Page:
WOMEN hold a quarter of senior positions in health care globally despite accounting for about 70% of the total health work force, the World Health Organization (WHO) reported.
In partnership with the Global Health Workforce Network and Women in Global Health, WHO launched the ”Delivered by Women, Led by Men: A Gender and Equity Analysis of the Global Health and Social Workforce” report on March 20. The study found that 234 million people were health care and social services workers worldwide, most of them women, though few of the latter hold senior positions.
“The health and social care sector is the fastest growing employment sector for women, with women comprising seven out of 10 health and social care workers,” the study said.
“Women are 70% of the global health workforce but hold only 25% of the senior roles.”
Some 69% of global health organizations are led by men while 80% of the board chairs are also men. Only 20% of global health organizations have gender parity in their boards while 25% have gender parity at the senior management level.
“In general, women deliver global health and men lead it. Progress on gender parity in leadership varies by country and sector, but generally men hold the majority of senior roles in health from global to community level. Global health is predominantly led by men,” the study reported.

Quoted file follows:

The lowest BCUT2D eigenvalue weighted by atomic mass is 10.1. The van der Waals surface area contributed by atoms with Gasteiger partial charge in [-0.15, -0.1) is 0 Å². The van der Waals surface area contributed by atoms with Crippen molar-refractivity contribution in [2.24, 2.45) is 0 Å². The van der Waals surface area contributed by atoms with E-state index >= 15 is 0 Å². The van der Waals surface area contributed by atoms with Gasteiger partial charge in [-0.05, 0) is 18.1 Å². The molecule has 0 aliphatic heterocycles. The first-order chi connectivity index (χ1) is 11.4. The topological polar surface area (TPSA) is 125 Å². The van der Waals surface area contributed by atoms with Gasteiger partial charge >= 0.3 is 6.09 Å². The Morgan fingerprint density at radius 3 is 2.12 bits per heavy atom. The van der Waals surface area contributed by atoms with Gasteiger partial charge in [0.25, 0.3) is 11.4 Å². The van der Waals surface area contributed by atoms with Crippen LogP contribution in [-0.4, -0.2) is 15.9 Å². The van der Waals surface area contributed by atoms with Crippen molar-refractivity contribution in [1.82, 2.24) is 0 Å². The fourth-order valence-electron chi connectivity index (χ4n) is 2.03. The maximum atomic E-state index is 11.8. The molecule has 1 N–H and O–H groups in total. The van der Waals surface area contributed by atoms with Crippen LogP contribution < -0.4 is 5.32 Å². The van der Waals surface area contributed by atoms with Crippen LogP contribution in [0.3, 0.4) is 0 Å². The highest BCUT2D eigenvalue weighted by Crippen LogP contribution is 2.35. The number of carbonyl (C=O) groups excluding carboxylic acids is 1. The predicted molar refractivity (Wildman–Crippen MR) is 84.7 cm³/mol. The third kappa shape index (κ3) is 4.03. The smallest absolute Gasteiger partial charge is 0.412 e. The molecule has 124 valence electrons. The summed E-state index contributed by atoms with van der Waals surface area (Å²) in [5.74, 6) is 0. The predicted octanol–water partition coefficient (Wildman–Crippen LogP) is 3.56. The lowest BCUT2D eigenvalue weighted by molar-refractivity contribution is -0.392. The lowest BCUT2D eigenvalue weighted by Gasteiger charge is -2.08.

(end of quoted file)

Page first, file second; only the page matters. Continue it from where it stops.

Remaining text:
The study said women provide health care to 5 billion people and account for $3 trillion annually generated by the industry, equivalent to 5% of global GDP. The WHO said more than 50% of this value was from unpaid care work. Female health workers also do not equally contribute to the design and delivery of health systems.
“The unadjusted gender pay gap appears to be even higher in the health and social care sector, estimated at 26% in high-income countries and 29% in upper middle-income countries,” the WHO said.
WHO also noted that despite the dominant representation of women in the global health workforce, women earn on average 28% less than men. They added, “Occupational segregation (10%) and working hours (7%) can explain most of this gap, but even when considering ‘equal work’ an ‘equal pay’ gap of 11% remains.”
Occupational segregation is another issue faced by women in the health workforce, with women usually in the nursing sector while surgeons are dominated by men. WHO said, “One reason for this is the perception that surgical specialisms are a male domain where toxic masculinity is common, creating a hostile work environment for women.”
The Gender Equity Hub (Co-chaired by Women in Global Health and World Health Organization) will seek to create solutions in addressing these findings.
“(T)he GEH will develop advocacy and policy toolkits to target key stakeholders, including WHO Member States, to integrate gender-transformative health and social workforce policies into their national health workforce plans,” the WHO said. — Gillian M. Cortez